Locker Room Anthems

Time to lighten the mood a little. Post your favourite locker room jams, or what you think should be playing to get the Cats fired up.

Nas "Halftime"
Dizzee Rascal "Sirens"
Daft Punk "Harder better faster stronger"
MOP "Ante Up"
Jurassic 5 "What's Golden"

Brandenburg #5 by Bach

Rammstein "Du Hast"
Metallica "For Whom The Bell Tolls"
Nirvana "Smells Like Teen Spirit"
Rage Against The Machine "Killing In The Name"
White Zombie "More Human Than Human"

Ahhh, The theme from Cinderella.
Supercalifragilisticexpialidocius from Mary Poppins.

Beatles.."I'm a Loser"

Whatever. Goldberg Variations kicks #5's ass any day of the week.



Every primetime family-sitcom writer ever.

Rage Against the Machine- Take the Power Back
Rage- Know Your Enemy
Rage- Bulls on Parade

D12- Get my Gun
Limp Bizkit- Break Stuff

50 Cent- Back Down

DMX - Ruff Riders Anthem
DMX - Bring the whole crew

Pantera - Cowboys From Hell
Pantera- 5 Minutes Alone
Kid Rock - Bawataba
Disturbed - Sickness

Some are pretty cheesy, but a few o' those will get tha blood boilin'!!!

'Rage in the Cage' by J.Geils Band.

All of you under 35 will have to download this from limewire...

Brew's Note: This is by no means a suggestion that you should knowingly break the law by downloading music from artists who stopped producing records back when there were still records and not 8 tracks or cassette tapes which were the precursor to the CDs and DVDs that we have now. Anyway, Piracy is a crime and few of us look good with an eyepatch so be careful and be real out there)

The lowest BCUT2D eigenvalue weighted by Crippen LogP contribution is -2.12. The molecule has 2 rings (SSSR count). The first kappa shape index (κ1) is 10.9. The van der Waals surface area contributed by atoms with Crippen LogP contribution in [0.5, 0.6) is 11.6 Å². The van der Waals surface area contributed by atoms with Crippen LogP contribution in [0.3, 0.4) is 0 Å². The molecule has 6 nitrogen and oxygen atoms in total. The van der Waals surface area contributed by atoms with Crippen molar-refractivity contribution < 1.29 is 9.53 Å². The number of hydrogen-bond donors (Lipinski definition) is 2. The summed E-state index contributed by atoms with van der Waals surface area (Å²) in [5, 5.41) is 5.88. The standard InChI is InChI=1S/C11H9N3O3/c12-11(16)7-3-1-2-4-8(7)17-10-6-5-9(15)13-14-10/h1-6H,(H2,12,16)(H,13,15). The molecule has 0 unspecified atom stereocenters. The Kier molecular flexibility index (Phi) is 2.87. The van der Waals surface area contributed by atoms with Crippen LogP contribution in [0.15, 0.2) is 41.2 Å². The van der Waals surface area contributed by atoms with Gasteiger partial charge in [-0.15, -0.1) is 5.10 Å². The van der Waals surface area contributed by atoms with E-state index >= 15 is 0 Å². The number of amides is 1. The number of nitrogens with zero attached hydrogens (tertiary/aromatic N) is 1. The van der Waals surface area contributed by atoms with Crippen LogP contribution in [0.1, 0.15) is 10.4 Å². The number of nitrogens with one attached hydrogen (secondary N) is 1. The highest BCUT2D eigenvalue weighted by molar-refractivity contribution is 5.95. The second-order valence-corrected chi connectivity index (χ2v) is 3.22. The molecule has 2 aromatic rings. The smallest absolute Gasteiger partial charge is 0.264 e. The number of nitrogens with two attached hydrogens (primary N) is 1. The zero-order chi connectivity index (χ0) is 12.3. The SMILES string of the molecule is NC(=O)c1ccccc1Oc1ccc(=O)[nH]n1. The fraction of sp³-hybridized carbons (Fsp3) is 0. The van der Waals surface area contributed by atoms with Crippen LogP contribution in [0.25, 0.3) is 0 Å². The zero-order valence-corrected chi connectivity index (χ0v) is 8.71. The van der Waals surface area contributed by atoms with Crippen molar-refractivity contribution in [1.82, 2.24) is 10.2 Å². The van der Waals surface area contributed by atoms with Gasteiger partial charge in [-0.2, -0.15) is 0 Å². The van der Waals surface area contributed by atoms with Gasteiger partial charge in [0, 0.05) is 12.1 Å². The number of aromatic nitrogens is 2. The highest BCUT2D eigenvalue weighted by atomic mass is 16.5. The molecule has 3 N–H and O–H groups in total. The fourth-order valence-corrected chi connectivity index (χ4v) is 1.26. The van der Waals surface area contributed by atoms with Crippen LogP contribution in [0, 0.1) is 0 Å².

Mark wrote: Brandenburg #5 by Bach
Whatever. Goldberg Variations kicks #5's ass any day of the week.
Bunner.... I'm calling you out on this one.

As Glenn Gould so CLEARLY, TERSELY, AND LYRICALLY wrote on the liner notes to his version of the Goldberg's,

[i]Briefly, for those who may not be acquainted with this, the story concerns a commission which was tended to Bach by a Count Kaiserling, the Russian ambassador to the Saxon court, who had as his musician-in-service Johann Gottlieb Goldberg, one of the master's most accomplished pupils. Kaiserling, it seems, was frequently troubled with insonia, and requested Bach to write some reposeful keyboards pieces which Goldberg could perform as a soporific. If the treatment was a success we are left with some doubt as to the authenticity of Master Goldberg's rendition of this incisive and piquant score. And though we harbour no illusion as to Bach's workmanlike indifference to the restrictions imposed upon his artist's prerogative, it is difficult to imagine that even Kaiserling's 40 Louis d'or could induce his interest in an otherwise distasteful form.
The most casual acquaintance with this work -- a first hearing, or a brief glance at the score -- will manifest the baffling incongruity between the imposing dimensions of the variations and unassuming Sarabands which conceived them. Indeed, one hears so frequently of the bewilderment which the formal outline of this piece engenders among the uninitiated who become entangled in the luxuriant vegetation of the Aria'a familiy tree that it might be expedient to examine more closely the generative root in order to determine, with all delicacy, of course, its aptitude for parental responsibility.